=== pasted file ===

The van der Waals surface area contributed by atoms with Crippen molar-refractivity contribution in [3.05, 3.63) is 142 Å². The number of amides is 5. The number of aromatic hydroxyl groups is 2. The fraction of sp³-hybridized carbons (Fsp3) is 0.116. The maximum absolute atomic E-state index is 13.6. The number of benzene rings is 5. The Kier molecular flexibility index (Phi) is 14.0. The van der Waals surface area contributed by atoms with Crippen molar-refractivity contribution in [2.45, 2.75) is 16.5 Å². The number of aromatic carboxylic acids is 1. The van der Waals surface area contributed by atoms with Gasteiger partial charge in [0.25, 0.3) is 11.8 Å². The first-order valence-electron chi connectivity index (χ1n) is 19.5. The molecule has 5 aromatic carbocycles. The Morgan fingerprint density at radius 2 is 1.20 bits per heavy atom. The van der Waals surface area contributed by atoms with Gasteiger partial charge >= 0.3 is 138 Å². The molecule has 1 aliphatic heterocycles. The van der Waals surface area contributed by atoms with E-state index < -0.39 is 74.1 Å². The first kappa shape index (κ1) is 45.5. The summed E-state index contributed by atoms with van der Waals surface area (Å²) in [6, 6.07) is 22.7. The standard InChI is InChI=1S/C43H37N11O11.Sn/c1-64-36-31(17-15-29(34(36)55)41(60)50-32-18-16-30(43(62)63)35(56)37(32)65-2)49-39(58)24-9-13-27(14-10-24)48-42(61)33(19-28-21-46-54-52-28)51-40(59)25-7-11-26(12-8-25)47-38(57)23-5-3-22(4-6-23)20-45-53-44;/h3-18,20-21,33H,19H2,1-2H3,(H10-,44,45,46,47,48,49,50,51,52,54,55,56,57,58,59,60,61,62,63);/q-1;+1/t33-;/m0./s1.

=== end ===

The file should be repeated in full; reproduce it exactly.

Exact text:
The van der Waals surface area contributed by atoms with Crippen molar-refractivity contribution in [3.05, 3.63) is 142 Å². The number of amides is 5. The number of aromatic hydroxyl groups is 2. The fraction of sp³-hybridized carbons (Fsp3) is 0.116. The maximum absolute atomic E-state index is 13.6. The number of benzene rings is 5. The Kier molecular flexibility index (Phi) is 14.0. The van der Waals surface area contributed by atoms with Crippen molar-refractivity contribution in [2.45, 2.75) is 16.5 Å². The number of aromatic carboxylic acids is 1. The van der Waals surface area contributed by atoms with Gasteiger partial charge in [0.25, 0.3) is 11.8 Å². The first-order valence-electron chi connectivity index (χ1n) is 19.5. The molecule has 5 aromatic carbocycles. The Morgan fingerprint density at radius 2 is 1.20 bits per heavy atom. The van der Waals surface area contributed by atoms with Gasteiger partial charge >= 0.3 is 138 Å². The molecule has 1 aliphatic heterocycles. The van der Waals surface area contributed by atoms with E-state index < -0.39 is 74.1 Å². The first kappa shape index (κ1) is 45.5. The summed E-state index contributed by atoms with van der Waals surface area (Å²) in [6, 6.07) is 22.7. The standard InChI is InChI=1S/C43H37N11O11.Sn/c1-64-36-31(17-15-29(34(36)55)41(60)50-32-18-16-30(43(62)63)35(56)37(32)65-2)49-39(58)24-9-13-27(14-10-24)48-42(61)33(19-28-21-46-54-52-28)51-40(59)25-7-11-26(12-8-25)47-38(57)23-5-3-22(4-6-23)20-45-53-44;/h3-18,20-21,33H,19H2,1-2H3,(H10-,44,45,46,47,48,49,50,51,52,54,55,56,57,58,59,60,61,62,63);/q-1;+1/t33-;/m0./s1.